One possible explanation for these changes is a sorting of grain sizes, such as removal of fine dust from the surface, which could result from either a wet process or dry one. Two other possible explanations are an increase in the more-oxidized (ferric) component of the minerals, or an overall darkening due to moisture. Either of these would point to water, even though no water was directly detected. The spectral observations might miss the presence of water, because the dark flows are much narrower than the area of ground sampled with each CRISM reading. Also, the orbital observations have been made only in afternoons and could miss morning moisture.
The leading hypothesis for these features is the flow of near-surface water, kept liquid by salts depressing the freezing point of pure water. "The flow of water, even briny water, anywhere on Mars today would be a major discovery, impacting our understanding of present climate change on Mars and possibly indicating potential habitats for life near the surface on modern Mars," said Mars Reconnaissance Orbiter Project Scientist Richard Zurek, of NASA's Jet Propulsion Laboratory, Pasadena, Calif.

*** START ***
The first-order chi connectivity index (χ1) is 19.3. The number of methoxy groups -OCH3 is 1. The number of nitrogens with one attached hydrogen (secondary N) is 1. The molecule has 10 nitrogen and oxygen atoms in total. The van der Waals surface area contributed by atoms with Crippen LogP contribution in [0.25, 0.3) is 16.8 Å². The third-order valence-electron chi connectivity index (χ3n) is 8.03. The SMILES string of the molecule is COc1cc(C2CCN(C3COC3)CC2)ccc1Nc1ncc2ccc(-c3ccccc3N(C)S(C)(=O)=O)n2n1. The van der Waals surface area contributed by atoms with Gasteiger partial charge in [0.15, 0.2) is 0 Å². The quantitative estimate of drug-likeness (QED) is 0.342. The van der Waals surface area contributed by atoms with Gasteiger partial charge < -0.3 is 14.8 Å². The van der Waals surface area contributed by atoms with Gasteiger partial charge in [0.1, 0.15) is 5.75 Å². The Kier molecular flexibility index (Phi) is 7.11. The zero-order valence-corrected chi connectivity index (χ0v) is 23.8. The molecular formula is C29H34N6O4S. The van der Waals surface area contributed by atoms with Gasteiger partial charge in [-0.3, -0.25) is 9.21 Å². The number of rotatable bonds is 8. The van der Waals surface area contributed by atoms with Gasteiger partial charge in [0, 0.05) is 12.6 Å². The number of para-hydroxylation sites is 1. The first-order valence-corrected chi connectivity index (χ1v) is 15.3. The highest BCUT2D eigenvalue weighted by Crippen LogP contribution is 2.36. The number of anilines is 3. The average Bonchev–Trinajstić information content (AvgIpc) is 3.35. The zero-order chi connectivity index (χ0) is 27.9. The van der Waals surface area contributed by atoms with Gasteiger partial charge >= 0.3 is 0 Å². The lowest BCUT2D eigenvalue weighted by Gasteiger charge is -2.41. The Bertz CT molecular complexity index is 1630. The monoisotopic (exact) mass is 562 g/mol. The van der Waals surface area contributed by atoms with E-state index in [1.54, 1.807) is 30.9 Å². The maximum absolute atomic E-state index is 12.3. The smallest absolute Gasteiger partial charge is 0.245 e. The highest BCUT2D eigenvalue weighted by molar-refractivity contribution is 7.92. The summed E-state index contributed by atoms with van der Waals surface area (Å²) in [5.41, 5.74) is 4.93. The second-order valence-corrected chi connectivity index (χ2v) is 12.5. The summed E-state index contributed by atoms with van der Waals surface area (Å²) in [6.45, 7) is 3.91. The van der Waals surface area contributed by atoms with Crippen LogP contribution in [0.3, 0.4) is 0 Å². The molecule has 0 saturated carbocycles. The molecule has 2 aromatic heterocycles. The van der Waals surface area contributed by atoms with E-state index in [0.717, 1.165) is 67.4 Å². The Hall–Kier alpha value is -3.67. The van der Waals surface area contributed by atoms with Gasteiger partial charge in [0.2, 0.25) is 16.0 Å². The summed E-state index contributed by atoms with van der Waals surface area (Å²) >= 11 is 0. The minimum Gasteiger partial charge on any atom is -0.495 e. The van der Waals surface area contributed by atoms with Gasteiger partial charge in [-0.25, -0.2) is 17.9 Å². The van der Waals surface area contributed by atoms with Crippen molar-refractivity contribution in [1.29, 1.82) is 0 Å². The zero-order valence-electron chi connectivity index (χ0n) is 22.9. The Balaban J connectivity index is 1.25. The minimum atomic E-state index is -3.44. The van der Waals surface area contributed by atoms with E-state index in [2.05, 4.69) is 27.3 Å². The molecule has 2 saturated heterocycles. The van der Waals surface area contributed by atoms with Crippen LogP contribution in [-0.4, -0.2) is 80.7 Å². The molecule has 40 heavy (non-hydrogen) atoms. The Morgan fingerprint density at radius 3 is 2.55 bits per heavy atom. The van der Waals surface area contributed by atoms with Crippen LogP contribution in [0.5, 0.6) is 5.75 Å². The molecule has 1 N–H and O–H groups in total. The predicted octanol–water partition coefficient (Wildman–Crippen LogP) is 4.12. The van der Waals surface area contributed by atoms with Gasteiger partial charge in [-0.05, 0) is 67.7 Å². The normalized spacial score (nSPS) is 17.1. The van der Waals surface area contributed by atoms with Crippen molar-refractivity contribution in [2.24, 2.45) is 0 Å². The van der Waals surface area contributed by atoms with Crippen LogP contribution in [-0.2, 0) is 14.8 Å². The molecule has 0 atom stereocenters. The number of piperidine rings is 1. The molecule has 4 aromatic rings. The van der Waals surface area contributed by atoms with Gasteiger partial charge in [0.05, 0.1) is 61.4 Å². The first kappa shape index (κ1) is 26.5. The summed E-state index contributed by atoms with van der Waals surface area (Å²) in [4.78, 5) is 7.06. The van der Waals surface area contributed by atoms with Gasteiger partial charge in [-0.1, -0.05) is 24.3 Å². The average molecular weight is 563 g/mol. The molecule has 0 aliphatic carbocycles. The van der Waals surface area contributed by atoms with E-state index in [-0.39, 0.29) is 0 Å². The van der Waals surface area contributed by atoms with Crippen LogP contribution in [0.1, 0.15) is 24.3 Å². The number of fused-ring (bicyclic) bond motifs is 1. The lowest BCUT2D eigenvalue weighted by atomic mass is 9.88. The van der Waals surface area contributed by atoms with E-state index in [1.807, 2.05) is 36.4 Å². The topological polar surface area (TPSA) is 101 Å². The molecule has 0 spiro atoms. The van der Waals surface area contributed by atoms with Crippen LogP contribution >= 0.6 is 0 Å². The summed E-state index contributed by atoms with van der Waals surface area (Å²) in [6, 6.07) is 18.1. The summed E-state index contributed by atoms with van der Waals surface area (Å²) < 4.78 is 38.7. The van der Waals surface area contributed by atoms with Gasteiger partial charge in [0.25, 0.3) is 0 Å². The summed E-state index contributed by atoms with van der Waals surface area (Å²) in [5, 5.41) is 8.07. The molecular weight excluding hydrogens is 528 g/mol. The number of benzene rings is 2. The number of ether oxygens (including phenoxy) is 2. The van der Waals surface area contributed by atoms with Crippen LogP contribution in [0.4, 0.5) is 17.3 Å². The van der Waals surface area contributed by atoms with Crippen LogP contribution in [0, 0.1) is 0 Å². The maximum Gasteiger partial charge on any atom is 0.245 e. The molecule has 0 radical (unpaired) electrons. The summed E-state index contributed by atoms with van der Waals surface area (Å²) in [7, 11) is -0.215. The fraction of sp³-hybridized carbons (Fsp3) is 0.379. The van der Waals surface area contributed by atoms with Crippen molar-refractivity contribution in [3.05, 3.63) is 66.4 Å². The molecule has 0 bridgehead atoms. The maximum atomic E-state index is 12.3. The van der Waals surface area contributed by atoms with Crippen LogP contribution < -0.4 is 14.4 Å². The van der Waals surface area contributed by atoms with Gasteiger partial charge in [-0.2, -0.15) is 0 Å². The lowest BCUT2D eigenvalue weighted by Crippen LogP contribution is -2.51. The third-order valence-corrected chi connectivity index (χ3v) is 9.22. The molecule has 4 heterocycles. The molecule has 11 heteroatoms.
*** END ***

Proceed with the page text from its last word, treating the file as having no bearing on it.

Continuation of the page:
In related research, reported in a paper to be published by the journal Icarus next month, the Georgia Tech scientists and colleagues at the University of Arizona; U.S. Geological Survey, Flagstaff, Ariz.; and Polish Academy of Sciences, Warsaw, used the Mars Reconnaissance Orbiter and NASA's Mars Odyssey orbiter to look for patterns in where and when the dark seasonal flows exist on Mars. Their results indicate that many sites with slopes, latitudes and temperatures matching known RSL sites do not have any evident RSL.
They hunted for areas that were ideal locations for RSL formation: areas near the southern mid-latitudes on rocky cliffs. They found 200, but barely any of them had RSL. "Only 13 of the 200 locations had confirmed RSL," said Ojha. "The fact that RSL occur in a few sites and not others indicates additional unknown factors such as availability of water or salts may play a crucial role in RSL formation."
They compared new observations with images from previous years, revealing that RSL are much more abundant some years than others.
"NASA likes to 'follow the water' in exploring the Red Planet, so we'd like to know in advance when and where it will appear," Wray said. "RSL have rekindled our hope of accessing modern water, but forecasting wet conditions remains a challenge."